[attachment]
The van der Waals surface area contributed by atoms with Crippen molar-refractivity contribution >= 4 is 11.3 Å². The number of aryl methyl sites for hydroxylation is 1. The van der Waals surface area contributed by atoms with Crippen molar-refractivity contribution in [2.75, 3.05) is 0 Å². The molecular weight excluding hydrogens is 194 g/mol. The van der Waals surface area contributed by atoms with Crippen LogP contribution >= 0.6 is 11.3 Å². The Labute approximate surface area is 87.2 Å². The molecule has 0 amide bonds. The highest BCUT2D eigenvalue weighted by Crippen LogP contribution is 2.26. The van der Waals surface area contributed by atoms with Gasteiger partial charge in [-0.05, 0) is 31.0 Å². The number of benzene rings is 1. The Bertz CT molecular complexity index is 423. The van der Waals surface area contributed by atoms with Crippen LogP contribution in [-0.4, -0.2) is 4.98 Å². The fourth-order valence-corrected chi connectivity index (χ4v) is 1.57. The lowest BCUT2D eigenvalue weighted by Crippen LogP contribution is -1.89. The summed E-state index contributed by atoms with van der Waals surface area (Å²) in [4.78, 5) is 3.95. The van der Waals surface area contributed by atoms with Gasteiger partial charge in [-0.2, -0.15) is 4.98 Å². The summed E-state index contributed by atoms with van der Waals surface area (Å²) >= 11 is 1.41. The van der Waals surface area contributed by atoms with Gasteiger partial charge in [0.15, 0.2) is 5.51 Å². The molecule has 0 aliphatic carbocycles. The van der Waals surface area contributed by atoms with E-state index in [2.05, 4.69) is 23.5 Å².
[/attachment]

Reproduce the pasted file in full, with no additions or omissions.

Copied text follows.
The van der Waals surface area contributed by atoms with Crippen molar-refractivity contribution >= 4 is 11.3 Å². The number of aryl methyl sites for hydroxylation is 1. The van der Waals surface area contributed by atoms with Crippen molar-refractivity contribution in [2.75, 3.05) is 0 Å². The molecular weight excluding hydrogens is 194 g/mol. The van der Waals surface area contributed by atoms with Crippen LogP contribution >= 0.6 is 11.3 Å². The Labute approximate surface area is 87.2 Å². The molecule has 0 amide bonds. The highest BCUT2D eigenvalue weighted by Crippen LogP contribution is 2.26. The van der Waals surface area contributed by atoms with Gasteiger partial charge in [-0.05, 0) is 31.0 Å². The number of benzene rings is 1. The Bertz CT molecular complexity index is 423. The van der Waals surface area contributed by atoms with Crippen LogP contribution in [-0.4, -0.2) is 4.98 Å². The fourth-order valence-corrected chi connectivity index (χ4v) is 1.57. The lowest BCUT2D eigenvalue weighted by Crippen LogP contribution is -1.89. The summed E-state index contributed by atoms with van der Waals surface area (Å²) in [4.78, 5) is 3.95. The van der Waals surface area contributed by atoms with Gasteiger partial charge in [-0.2, -0.15) is 4.98 Å². The summed E-state index contributed by atoms with van der Waals surface area (Å²) >= 11 is 1.41. The van der Waals surface area contributed by atoms with Gasteiger partial charge in [0.15, 0.2) is 5.51 Å². The molecule has 0 aliphatic carbocycles. The van der Waals surface area contributed by atoms with E-state index in [2.05, 4.69) is 23.5 Å².